for National Geographic News
Thump. Whap! SMACK!
Behind a locked door on the second floor of the Gym Ham-Lee here in the center of Mexico City, burly, half-naked men are slapping each other around.
Inside the training room, athletes are flinging bodies, smacking feet, and locking necks. The smell of sweat and old socks mixes with shaving lotion in this sacred spot in the heart of the gym, where masked Mexican wrestlers called luchadores practice.
Hijo del Diablo (Son of the Devil) charges into the training room. He walks around the gym, pointing to pictures of his heroes on the walls.
"He was the highest champion," Diablo says, standing before a poster of the Blue Devil. "She was champion of the world," he says, pointing to a photo of female wrestler Lola Gonzalez.
Diablo tapes his wrists and pulls on a tight leather mask. He warms up and gets ready to practice moves, while in the ring a comrade locks his elbow around another wrestler's neck, smothering his mouth with a fist.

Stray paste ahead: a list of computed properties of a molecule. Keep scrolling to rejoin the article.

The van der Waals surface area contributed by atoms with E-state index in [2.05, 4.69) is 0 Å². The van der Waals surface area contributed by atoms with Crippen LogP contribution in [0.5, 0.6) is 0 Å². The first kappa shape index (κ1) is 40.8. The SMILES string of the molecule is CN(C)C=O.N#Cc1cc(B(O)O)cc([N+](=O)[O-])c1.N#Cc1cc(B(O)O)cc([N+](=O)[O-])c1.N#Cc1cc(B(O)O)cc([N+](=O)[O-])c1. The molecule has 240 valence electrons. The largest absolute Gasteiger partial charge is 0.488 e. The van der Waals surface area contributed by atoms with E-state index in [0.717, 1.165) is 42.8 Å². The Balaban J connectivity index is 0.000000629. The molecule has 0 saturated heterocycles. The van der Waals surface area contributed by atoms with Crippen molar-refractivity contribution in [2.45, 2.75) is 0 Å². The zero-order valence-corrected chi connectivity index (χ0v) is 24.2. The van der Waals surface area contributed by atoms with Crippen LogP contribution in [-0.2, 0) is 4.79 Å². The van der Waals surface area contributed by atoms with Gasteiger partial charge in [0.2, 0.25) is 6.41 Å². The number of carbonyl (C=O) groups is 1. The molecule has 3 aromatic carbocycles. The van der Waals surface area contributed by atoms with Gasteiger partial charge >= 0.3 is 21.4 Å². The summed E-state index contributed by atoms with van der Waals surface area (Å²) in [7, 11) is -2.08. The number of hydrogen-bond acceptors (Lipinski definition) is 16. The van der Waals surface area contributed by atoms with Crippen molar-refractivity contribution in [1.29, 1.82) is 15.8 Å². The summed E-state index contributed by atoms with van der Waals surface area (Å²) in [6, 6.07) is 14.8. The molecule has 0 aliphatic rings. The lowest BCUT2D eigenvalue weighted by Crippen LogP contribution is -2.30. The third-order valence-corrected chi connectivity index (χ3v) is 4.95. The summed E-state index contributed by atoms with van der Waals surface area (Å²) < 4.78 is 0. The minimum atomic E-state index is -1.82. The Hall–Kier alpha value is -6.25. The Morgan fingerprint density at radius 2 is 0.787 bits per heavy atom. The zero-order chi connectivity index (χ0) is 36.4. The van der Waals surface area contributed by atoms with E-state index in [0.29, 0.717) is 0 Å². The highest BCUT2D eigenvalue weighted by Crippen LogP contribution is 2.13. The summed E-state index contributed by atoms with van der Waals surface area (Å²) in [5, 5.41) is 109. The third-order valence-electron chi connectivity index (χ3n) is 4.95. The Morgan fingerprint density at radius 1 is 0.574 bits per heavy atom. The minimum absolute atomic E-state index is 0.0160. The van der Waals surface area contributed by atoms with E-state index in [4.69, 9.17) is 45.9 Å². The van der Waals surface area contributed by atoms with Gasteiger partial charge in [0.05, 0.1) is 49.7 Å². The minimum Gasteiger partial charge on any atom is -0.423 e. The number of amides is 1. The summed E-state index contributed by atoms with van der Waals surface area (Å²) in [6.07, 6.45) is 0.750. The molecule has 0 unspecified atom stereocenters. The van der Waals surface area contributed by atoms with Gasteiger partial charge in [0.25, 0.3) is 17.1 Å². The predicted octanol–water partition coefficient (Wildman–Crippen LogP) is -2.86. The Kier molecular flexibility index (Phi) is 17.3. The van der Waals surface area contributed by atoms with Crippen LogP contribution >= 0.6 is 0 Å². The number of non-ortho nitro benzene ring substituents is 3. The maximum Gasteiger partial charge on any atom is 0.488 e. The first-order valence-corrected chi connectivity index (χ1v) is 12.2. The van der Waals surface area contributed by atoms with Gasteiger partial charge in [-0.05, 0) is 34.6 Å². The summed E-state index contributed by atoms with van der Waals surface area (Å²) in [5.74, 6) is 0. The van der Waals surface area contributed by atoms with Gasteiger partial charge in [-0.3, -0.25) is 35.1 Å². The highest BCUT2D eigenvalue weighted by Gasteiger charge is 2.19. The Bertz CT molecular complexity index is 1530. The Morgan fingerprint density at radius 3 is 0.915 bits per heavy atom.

A coach hisses directions, giving the two fighters the next moves in their ballet of sweaty torsos, tattooed shoulders, and hidden faces.
Lucha libre, which translates as "free fighting" or "free wrestling," has been Mexico's unifying entertainment since the 1930s. Hundreds of wrestlers have carved out fame for themselves from a fan base spread among all ages and incomes.
Over the years the sport has seen many leagues and name changes. The two main leagues in operation today are the Consejo Mundial de Lucha Libre (C.M.L.L) and the AAA.
The contests are even popular in the U.S., especially in states where large numbers of Mexican immigrants have settled.
In Hollywood a movie featuring lucha libre characters and comedian Jack Black is reportedly in the works. Other U.S.-based tie-ins include books and the kids' cartoon Mucha Lucha.
SOURCES AND RELATED WEB SITES